The New York Stories of Elizabeth Hardwick

Kentucky: Elizabeth Hardwick never wasn't going to move to New York. Joan Didion, who, like Hardwick, came to New York from somewhere else, with a parvenu's attentive, hungry eye, once wrote: "I was in love with the city, the way you love the first person who ever touches you and never love anyone quite that way again." The quote comes from Didion's famous essay "Goodbye to All That"; by then she had returned to California. For Hardwick, though, it wasn't as simple as first love -- it was a marriage. She committed herself. Life was available only in New York.

 

Newcomers to Hardwick are still advised to begin with Sleepless Nights, the slim, remarkable novel that stands as her masterpiece, but The New York Stories provides an illuminating commentary and context. Arranged chronologically, it makes the case that Hardwick's progress as a writer of fiction followed, like human evolution, a punctuated equilibrium -- a long static period followed by a sudden, giant leap forward.

 

The early stories are deeply indebted to Henry James, a bit schematic, yet ornamented throughout with casual flourishes of intelligence and insight: "Nothing so easily unbalances the sense of proportion in a woman of artistic ambitions as the dazed love and respect of an ordinary man." "A Season's Romance," from 1956, gives a portrait of a young woman desultorily pursuing graduate school in the humanities: "With a nearly unbearable stab of anguish, she realized she had nothing new to say about Van Eyck or about Flemish altar painting." Hardwick shows, with both empathy and mercilessness, the precarious nature of unrooted ambition -- the pain of wanting something without being certain what that something is.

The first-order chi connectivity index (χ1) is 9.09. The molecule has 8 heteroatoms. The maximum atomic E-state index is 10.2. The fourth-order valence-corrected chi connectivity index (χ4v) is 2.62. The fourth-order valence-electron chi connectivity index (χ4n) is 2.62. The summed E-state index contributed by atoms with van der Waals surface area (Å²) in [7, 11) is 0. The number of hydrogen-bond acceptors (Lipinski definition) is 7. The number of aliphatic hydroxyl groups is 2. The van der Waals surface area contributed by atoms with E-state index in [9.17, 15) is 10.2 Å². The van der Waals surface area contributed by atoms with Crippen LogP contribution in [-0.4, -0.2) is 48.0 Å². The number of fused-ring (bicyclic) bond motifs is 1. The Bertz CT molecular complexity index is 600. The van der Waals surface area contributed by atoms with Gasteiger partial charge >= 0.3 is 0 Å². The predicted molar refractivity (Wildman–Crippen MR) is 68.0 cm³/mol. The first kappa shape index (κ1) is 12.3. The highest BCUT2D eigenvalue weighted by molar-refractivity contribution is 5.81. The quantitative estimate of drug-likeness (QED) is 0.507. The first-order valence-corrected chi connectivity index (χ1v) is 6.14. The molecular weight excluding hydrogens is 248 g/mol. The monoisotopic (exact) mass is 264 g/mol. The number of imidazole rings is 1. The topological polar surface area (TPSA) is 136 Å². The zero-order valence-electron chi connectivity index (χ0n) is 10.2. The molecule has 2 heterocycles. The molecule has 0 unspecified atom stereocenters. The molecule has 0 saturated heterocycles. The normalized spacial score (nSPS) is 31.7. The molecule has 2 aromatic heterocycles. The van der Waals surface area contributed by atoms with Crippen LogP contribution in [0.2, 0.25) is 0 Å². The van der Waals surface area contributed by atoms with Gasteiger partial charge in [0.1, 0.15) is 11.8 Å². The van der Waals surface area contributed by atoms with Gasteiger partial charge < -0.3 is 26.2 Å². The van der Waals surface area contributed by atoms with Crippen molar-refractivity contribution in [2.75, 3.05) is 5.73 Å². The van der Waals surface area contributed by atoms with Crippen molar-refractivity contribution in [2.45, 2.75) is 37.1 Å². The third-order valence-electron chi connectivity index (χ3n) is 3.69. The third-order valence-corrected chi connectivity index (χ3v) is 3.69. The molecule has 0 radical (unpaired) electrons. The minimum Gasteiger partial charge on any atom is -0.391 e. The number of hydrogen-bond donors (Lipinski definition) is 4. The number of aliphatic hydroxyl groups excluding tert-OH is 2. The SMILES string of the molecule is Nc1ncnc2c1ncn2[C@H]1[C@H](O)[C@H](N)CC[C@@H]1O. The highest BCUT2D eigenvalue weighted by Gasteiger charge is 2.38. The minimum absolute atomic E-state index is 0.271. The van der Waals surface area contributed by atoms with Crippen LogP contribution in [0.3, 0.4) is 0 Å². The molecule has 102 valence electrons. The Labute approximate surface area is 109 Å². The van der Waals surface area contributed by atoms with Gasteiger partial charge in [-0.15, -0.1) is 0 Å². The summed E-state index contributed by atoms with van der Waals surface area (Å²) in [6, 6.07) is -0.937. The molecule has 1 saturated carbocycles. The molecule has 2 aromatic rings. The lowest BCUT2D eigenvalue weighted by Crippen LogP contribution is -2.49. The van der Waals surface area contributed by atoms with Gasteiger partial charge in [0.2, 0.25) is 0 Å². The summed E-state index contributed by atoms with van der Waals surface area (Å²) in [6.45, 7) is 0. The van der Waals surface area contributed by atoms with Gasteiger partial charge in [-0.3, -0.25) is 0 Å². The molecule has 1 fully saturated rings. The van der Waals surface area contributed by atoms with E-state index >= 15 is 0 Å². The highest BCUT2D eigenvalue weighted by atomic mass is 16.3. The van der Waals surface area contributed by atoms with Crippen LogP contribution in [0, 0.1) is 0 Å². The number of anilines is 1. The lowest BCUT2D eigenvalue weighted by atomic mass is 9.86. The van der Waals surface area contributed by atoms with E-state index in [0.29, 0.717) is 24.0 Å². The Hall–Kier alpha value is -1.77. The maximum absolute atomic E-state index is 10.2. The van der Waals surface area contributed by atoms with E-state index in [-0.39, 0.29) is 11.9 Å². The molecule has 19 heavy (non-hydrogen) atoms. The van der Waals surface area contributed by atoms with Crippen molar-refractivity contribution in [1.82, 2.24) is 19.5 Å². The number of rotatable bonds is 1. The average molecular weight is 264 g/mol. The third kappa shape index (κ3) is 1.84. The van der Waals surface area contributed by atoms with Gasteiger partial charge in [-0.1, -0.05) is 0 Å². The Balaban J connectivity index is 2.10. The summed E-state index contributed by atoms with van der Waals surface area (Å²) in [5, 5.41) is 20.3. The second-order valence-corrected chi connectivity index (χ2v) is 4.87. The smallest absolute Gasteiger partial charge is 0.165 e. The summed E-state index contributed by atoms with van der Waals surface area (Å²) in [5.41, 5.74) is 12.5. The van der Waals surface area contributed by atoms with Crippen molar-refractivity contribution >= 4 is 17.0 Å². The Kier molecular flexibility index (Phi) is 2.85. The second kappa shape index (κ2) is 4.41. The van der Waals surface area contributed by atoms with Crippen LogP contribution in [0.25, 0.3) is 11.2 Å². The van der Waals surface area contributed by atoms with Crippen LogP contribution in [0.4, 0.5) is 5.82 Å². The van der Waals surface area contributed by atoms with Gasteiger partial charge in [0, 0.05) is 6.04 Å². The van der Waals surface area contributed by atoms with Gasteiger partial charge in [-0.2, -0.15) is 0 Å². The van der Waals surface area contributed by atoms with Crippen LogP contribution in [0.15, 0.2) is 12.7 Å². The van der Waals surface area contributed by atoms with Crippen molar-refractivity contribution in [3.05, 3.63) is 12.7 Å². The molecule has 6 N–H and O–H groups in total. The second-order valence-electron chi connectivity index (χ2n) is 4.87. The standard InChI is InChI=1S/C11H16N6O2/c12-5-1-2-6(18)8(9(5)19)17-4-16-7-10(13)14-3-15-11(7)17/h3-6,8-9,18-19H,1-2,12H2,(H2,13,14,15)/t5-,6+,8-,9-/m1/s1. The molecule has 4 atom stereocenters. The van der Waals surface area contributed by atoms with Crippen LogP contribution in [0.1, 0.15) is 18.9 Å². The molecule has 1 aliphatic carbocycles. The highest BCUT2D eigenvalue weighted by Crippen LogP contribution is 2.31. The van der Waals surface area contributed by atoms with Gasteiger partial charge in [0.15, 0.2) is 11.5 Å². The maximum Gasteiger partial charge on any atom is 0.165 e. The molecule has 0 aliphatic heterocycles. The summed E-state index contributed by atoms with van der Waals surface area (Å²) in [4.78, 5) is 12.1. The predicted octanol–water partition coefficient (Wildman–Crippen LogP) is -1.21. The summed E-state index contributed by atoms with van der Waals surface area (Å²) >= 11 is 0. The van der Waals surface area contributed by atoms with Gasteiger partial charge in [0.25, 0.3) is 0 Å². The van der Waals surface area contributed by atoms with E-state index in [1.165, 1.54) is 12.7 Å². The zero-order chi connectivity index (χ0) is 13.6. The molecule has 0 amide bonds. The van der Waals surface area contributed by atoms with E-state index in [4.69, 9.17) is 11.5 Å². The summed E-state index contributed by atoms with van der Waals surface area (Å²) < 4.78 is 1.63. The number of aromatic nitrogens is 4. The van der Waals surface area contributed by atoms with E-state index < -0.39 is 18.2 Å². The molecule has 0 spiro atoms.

A silence occupies the years from 1959 to 1979, a gap that divides The New York Stories roughly in half, and nothing in those early stories prepares a reader for the later work -- hard-packed, richly written, hypnotic in its verbal impressionism. All of a sudden Hardwick's prose is capable of passages like this:

Antwerp and Ghent: what wonderful names, hard as the heavy cobbles in the square. Amsterdam, a city of readers. All night long, you seemed to hear the turning of pages: pages of French, Italian, English, and the despised German. Those fair heads remembered Ovid, Yeats, Baudelaire -- and remembered suffering, hiding, freezing. The weight of books and wars.

The alert, sophisticated syntax of pauses and accelerations, the collagist's instinct for juxtaposition -- Hardwick has struck upon a new vein of style. In an interview with the Paris Review, from 1985, Hardwick discussed a sentence, later cut, from an early version of Sleepless Nights: "Now I will start my novel, but I don't know whether to call myself I or she." With two exceptions, the early stories employ classical third-person narration; the later stories, in addition to "the absence of the lumber in the usual prose" and "the relief from spelling everything out, plank by plank," as she put it, almost exclusively use an unusual, highly attenuated first person. Hardwick had found her tool.

 

In 1979, the year Sleepless Nights was published, Hardwick turned sixty-three, placing her in that rare category of important artists who got their voices late in life. The astonishing transfiguration of her prose brings to mind Cézanne's career -- the stage at which his work underwent a furious metamorphosis and emerged in a heightened state, delirious with its own brilliance. Much the same with Hardwick, it seems. In the Paris Review interview, she said, "For me, writing has not become easier after all these years. It is harder -- perhaps because of the standards you set for your work." All along, one imagines, she knew this, the horrible truth about an artist's vocation: it isn't ever enough to be merely very good.

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